What if some of our industry’s job churn is rooted in fear? What if the honeymoon is eight months, followed by facing one’s choice, then adapting and committing to reality? What if a gift officer hasn’t learned to “adapt and commit” in order to make a real difference?

Here’s a story illustrating tenacity and the steps of engagement with a potential major donor:

An alumna phoned the boss to identify a classmate who should be asked for a big commitment. This wealthy alumna had given only once, a $5,000 current-use scholarship, some 15 years before. A call report indicated this alum may be racist. But, she resided in my territory. The boss would take over if she shunned me. The alum accepted my visit, with a caveat: “Make sure you’ve read my book by the time we meet.” I did and it gave me a window into her frame of reference. She began with a life of abundance; suffered childhood abandonment and poverty; followed the stock market from age 10; was given money for college by a boss who saw potential; was the first female US Navy captain and was now widowed.

On living room walls of her home were framed photographs of the alumna in glamourous gowns with famous politicians. She looked me up, down, and over, smiled and said, “You’ve got great gams[1].” She was deeply opinionated and asked if I had been abandoned by my mother, too—she felt an affinity for me; was I a Republican like her? I thanked her for her $5,000 gift, to which she exclaimed she’d never been thanked.

Back at the office, I found the archived thank-you letters from the president, dean, and director and sent them to her. From that point on, the alumna and I met every six weeks for several months. Each time, she would say, “I wasn’t thanked for my gift.” Finally, I faced her and said: “There’s something I’m missing here. We, at the College, believe we have thanked you. What is it that you were hoping for?” The alum said, “I’ve funded some 85 scholarships to three institutions over the years and yours is the only one that didn’t thank me.” When I probed more, she explained, “I expected a relationship with the recipient of my scholarship, yet we never met. She never even phoned me.”

My research exposed a flawed stewardship process. The alumna had earned a graduate degree at a men’s university, which had since become co-ed. Her scholarship gift had been administered by the university, not the women’s partner school. And her gift hadn’t met the minimum for customized stewardship. I learned the scholarship awardee’s name and that the help had enabled a brief but satisfying professional career. After graduation, the young woman married a Frenchman, relocated to France and had a toddler. Life was good. When I relayed this information to my alumna, she said, “Now that’s what I wanted to know. Okay. I’m okay now. Thank you.”

The result was a gift of $100. I was grateful and she knew I recognized her test. On a future visit, she asked about my love life. What? As it turned out, she wanted to make sure I found someone who would not take advantage of me. She went on to give the name and contact information of her financial advisor—to make sure I invested properly. She was concerned for my long-term security, my independence. I was stunned.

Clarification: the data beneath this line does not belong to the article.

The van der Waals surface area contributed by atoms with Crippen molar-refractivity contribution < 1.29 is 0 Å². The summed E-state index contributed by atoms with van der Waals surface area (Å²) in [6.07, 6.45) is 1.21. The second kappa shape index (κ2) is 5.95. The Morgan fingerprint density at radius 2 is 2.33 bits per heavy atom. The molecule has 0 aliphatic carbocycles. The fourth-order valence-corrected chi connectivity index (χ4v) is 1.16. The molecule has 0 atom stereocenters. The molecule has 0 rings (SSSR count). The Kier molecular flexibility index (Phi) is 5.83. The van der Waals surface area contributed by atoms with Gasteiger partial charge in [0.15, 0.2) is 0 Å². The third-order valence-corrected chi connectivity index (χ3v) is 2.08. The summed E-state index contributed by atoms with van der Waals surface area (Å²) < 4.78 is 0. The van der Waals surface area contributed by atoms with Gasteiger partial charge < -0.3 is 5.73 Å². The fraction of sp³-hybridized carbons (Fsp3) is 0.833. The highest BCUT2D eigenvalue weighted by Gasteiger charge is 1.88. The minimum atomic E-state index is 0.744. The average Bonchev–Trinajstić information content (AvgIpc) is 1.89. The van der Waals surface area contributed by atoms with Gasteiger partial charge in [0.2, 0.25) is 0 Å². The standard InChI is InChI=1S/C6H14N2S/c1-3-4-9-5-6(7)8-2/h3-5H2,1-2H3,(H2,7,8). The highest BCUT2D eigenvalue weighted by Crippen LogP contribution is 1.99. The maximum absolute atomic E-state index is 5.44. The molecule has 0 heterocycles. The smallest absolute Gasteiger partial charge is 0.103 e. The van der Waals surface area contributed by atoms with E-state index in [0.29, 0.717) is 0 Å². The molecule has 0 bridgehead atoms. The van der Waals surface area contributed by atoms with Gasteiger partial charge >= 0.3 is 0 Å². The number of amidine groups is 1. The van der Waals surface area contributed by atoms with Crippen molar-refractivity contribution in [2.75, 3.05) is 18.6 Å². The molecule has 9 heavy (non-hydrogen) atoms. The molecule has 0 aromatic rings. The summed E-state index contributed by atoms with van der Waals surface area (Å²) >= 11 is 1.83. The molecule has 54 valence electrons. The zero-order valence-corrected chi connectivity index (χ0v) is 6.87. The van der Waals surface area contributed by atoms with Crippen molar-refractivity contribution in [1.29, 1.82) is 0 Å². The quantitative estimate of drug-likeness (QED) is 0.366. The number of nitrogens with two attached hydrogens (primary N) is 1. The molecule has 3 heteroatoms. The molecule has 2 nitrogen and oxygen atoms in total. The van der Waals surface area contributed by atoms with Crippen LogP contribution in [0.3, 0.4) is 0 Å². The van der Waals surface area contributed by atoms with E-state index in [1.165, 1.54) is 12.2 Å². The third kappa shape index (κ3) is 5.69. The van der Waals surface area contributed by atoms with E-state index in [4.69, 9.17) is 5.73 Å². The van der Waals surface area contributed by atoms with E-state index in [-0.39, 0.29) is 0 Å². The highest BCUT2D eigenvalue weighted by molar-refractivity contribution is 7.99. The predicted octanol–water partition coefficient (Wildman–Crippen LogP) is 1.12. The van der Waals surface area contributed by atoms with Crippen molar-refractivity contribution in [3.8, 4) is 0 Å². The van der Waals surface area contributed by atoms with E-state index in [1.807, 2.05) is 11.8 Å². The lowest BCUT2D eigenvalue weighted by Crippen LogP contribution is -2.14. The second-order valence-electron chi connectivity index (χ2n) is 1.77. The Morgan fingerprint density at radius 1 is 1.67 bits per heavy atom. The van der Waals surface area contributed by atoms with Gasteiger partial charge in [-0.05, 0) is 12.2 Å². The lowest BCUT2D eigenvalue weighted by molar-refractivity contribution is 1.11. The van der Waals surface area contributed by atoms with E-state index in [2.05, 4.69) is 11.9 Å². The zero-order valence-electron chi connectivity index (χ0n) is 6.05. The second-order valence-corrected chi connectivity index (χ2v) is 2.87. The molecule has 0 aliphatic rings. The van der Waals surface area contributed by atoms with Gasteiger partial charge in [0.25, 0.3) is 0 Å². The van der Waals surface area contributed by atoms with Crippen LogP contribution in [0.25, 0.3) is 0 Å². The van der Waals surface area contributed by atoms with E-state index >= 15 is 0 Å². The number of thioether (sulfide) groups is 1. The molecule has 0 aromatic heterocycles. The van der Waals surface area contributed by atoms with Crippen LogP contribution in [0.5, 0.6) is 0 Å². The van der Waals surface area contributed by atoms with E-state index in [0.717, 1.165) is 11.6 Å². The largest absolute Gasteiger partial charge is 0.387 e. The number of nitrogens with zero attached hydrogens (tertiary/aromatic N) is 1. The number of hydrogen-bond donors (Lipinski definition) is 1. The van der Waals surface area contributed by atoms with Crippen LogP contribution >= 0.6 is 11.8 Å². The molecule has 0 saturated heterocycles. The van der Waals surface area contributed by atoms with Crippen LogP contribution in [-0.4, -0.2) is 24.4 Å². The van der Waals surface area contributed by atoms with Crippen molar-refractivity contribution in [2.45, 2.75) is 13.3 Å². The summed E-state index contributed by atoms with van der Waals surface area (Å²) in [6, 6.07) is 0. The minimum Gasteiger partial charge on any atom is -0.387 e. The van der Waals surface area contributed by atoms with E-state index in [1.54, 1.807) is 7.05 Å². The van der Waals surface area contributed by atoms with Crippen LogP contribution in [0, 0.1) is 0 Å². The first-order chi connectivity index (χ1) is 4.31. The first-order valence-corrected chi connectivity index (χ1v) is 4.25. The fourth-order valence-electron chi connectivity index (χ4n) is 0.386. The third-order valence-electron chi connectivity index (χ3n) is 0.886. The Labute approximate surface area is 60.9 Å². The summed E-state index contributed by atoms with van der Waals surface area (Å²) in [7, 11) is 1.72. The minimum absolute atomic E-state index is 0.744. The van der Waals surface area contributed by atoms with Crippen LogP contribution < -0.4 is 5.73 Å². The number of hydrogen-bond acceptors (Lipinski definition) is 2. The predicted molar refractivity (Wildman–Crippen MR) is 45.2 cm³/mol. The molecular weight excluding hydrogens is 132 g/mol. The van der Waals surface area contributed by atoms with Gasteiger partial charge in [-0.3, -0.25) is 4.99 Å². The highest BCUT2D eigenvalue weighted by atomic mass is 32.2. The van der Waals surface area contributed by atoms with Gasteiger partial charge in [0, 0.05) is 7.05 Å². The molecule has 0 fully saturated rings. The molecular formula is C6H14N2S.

A few months later, I prepared a seven-figure ask and flew down to meet her. She was in a fit of anger. She threw an official-looking document  at my chest. It was from the President. “What is the meaning of this? Did you draft this for the President? You may have been well meaning, but whoever wrote this four-pager has no idea how to write for a busy professional audience!” All I could say was, “I have no idea what you’re talking about. May I have a moment to read it?” She looked at me hard, to see if I was telling the truth.

I gave her space to vent and calm down. I then asked for $1 million to benefit the library. Her anger flared again and she actually jumped up and down as she yelled at me. She needed a year for her book tour. I smiled. She calmed again and apologized. The timing was wrong, nothing personal.

The President was sure I had over-reached. Months later, I had the opportunity to introduce my alumna to the President, who asked her for $25,000. The alum and I looked at each other and wordlessly agreed to forget the President’s solicitation. She nor I ever mentioned it again.

After 18 months of working with this alum, she phoned me. She wanted to make a cash gift of $1,475,000, along with her papers and Navy uniform. Did I think this would be enough to please the President? My alum actually wanted affirmation that this was a “good gift.”

Lessons: It is important to be authentic and match the pace of the potential giver when it comes to significant commitments. Be nimble, alert, and creative. Stay focused and keep one’s eyes on the goal. Be worthy of trust, of candor in discussing capacity, finances, interests, and philanthropy. The alumna experienced me as a proxy for the President and believed her relationship was with both of us, even though she met the President only once. It is an earned privilege to engage in a gift discussion. The gift should be impactful for the institution and give pleasure to the donor.


[1] ‘Gams’ is 1940s slang for legs.